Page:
In a November 1, 2023 blog post titled “Servicemembers continue to face major financial challenges,” the Consumer Financial Protection Bureau highlighted three areas where it is working to secure protections for servicemembers, including the Servicemembers Civil Relief Act’s (“SCRA”) 6% interest rate cap, restrictions on the use of military allotments, and efforts to protect servicemembers from identity theft. While most of the post repackages discussion and information that the CFPB has covered in the past, the post highlights new credit card market research that shows major credit card companies are going above and beyond the legal requirements of the SCRA – but not quite far enough in the eyes of the Bureau – in providing interest rate relief.
According to the research:
- All surveyed credit card issuers check the Department of Defense’s Defense Manpower Data Center (“DMDC”) database to independently verify a servicemember’s military status and eligibility for the interest rate reduction benefit. The check eliminates the need for most servicemembers to provide additional documentation.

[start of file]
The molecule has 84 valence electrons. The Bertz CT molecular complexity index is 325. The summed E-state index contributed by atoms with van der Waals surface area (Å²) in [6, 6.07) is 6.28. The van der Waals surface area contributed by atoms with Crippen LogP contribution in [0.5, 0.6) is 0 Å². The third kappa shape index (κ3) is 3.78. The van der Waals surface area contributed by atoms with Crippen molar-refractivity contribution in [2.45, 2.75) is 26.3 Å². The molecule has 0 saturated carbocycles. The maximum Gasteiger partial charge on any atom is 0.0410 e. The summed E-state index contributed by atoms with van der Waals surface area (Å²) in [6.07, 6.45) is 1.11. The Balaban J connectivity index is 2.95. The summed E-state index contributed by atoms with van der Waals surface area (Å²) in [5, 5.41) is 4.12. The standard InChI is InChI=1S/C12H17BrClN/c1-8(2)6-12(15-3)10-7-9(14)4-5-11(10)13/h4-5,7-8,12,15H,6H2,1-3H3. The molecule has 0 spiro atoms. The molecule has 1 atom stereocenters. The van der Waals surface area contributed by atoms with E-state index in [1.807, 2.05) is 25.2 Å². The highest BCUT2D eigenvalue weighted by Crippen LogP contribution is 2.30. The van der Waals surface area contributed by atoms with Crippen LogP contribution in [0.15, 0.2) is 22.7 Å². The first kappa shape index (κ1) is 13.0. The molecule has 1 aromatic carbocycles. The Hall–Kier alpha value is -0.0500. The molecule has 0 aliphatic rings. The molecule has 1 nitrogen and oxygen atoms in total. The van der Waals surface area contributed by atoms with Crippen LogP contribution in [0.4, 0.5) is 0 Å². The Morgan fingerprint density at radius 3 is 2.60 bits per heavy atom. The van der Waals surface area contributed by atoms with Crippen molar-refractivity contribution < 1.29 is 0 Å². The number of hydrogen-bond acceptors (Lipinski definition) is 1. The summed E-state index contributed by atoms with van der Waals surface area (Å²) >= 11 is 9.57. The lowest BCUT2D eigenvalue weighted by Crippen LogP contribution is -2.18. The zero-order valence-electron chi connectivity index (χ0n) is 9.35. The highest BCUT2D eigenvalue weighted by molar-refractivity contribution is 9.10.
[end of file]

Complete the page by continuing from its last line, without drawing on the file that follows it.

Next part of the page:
- At least two credit card issuers have SCRA policies that include proactively checking the DMDC database to identify accounts that may be eligible for SCRA benefits, but the majority of those surveyed still require servicemembers to request a rate reduction.
- Each surveyed issuer also has SCRA policies that require an enterprise-wide search for additional servicemember accounts and the application of the interest rate reduction to all accounts held by the institution when a servicemember notifies the issuer that they are eligible for SCRA benefits and protections.